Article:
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The Future of Youth Justice: A Community-Based Alternative to the Youth Prison Model
By Patrick McCarthy, Vincent Schiraldi and Miriam Shark
Published: 11/14/2016

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The following has been reprinted from a bulletin posted by the National Institute of Justice and the Harvard Kennedy School Titled "New Thinking in Community Corrections", October 2016 - No. 2.

Executive Session on Community Corrections

This is one in a series of papers that will be published as a result of the Executive Session on Community Corrections.

The Executive Sessions at Harvard Kennedy School bring together individuals of independent standing who take joint responsibility for rethinking and improving society’s responses to an issue. Members are selected based on their experiences, their reputation for thoughtfulness, and their potential for helping to disseminate the work of the Session.

Members of the Executive Session on Community Corrections have come together with the aim of developing a new paradigm for correctional policy at a historic time for criminal justice reform. The Executive Session works to explore the role of community corrections and communities in the interest of justice and public safety.

Learn more about the Executive Session on Community Corrections at:

NIJ’s website: www.NIJ.gov, keywords “Executive Session Community Corrections”

Harvard’s website: http://www.hks.harvard.edu/criminaljustice/communitycorrections


[F]airly viewed, pretrial detention of a juvenile gives rise to injuries comparable to those associated with the imprisonment of an adult.
—Justice Thurgood Marshall

It is, in all but name, a penitentiary.
—Justice Hugo L. Black

Is America getting what it wants and needs by incarcerating in youth prisons young people who get in trouble with the law?

If not, is there a better way?

For 170 years, since our first youth correctional institution opened, America’s approach to youth incarceration has been built on the premise that a slightly modified version of the adult correctional model of incarceration, control, coercion, and punishment — with a little bit of programming sprinkled in — would rehabilitate young people. Sometimes the names attempt to camouflage the nature of the facility, but whether they are called “training schools” or “youth centers,” nearly all of these facilities are youth prisons[1].

Whether the benefits and costs of youth prisons are weighed on a scale of public dollars, community safety, or young people’s futures, they are damaging the very people they are supposed to help and have been for generations. It is difficult to find an area of U.S. policy where the benefits and costs are more out of balance, where the evidence of failure is clearer, or where we know with more clarity what we should be doing differently.

This ill-conceived and outmoded approach is a failure, with high costs and recidivism rates and institutional conditions that are often appalling. Our approach to youth in trouble with the law requires a watershed change to one that is more effective, more informed by evidence of what works, more likely to protect public safety, more developmentally appropriate, more humane, and more community based. Every youth prison in the country should be closed and replaced with a network of community based programs and small facilities near the youth’s communities. Closing these failed institutions requires a clear-headed, common-sense, bipartisan policy approach, and a commitment to replace these facilities with effective alternatives that are already available.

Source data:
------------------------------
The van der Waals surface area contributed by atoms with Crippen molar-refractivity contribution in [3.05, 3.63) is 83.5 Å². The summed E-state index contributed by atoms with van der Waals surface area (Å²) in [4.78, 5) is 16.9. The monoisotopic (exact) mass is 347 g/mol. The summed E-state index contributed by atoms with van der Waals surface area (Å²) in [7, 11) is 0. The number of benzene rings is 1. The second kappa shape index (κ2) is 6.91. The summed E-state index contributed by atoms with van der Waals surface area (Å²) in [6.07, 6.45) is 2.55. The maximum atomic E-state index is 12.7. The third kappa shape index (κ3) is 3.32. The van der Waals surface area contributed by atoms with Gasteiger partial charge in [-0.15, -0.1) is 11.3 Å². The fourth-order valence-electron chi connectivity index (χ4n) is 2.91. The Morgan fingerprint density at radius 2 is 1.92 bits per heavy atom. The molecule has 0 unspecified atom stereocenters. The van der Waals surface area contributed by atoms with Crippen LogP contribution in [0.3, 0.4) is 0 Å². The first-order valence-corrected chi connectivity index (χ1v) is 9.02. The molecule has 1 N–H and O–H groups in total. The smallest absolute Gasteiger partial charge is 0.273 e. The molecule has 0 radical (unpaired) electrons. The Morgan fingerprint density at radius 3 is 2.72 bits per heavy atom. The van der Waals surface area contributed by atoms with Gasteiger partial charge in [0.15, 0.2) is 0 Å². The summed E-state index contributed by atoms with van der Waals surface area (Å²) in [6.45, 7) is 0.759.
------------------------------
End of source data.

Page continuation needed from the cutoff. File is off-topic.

Around 170 years ago, with the opening of Massachusetts’ Lyman School for Boys in 1846 (Miller, 1991), American reformers began experimenting with a “new” approach to troubled youth (Schiraldi, Schindler, and Goliday, 2011). As the social and economic forces of the time brought more rural and immigrant families into America’s urban environments, philanthropists and child advocates of the 1800s struggled to resolve what they saw as rising misbehavior by the young, urban poor (Krisberg and Austin, 1993).

In a departure from the primacy of the family as the principal foundation of social control, reformers of the time turned to a new and untested institution — the reformatory. Viewed alternately as a humane response to poorhouses and prisons or as a means to control and punish unruly immigrant youth, “reform schools” became increasingly popular as a government response to what was perceived as a rising threat from ungovernable urban juveniles (Siegel and Senna, 1985). This struggle between the humanistic and punitive instincts of the youth justice system and its facilities is evident to the present day, and was woven into its very creation (Platt, 1977; Butts and Mitchell, 2000).

Reliance on these large, congregate facilities has resulted in scandalous abuses, unconstitutional conditions, and poor public safety outcomes almost since their inception, sometimes despite yeoman efforts to improve them. Although they were founded with great fanfare to remove wayward youth from city streets and reform them in rural environments, the facilities quickly revealed many of the ills that plague them to this day. Cruelly regimented schedules were enforced by whippings and isolation. Youth were leased out to sometimes harsh working conditions, leading to accusations of profiteering and concerns that cheap inmate labor was depressing wages. Although nominally dedicated to helping turn young people’s lives around, many facilities were merely warehouses, with scant differences from their adult cousin — the penitentiary (Rothman, 1980). Furthermore, the majority of youth confined in these 19th-century institutions were incarcerated not for law violations, but for status offenses such as running away from home and ungovernability.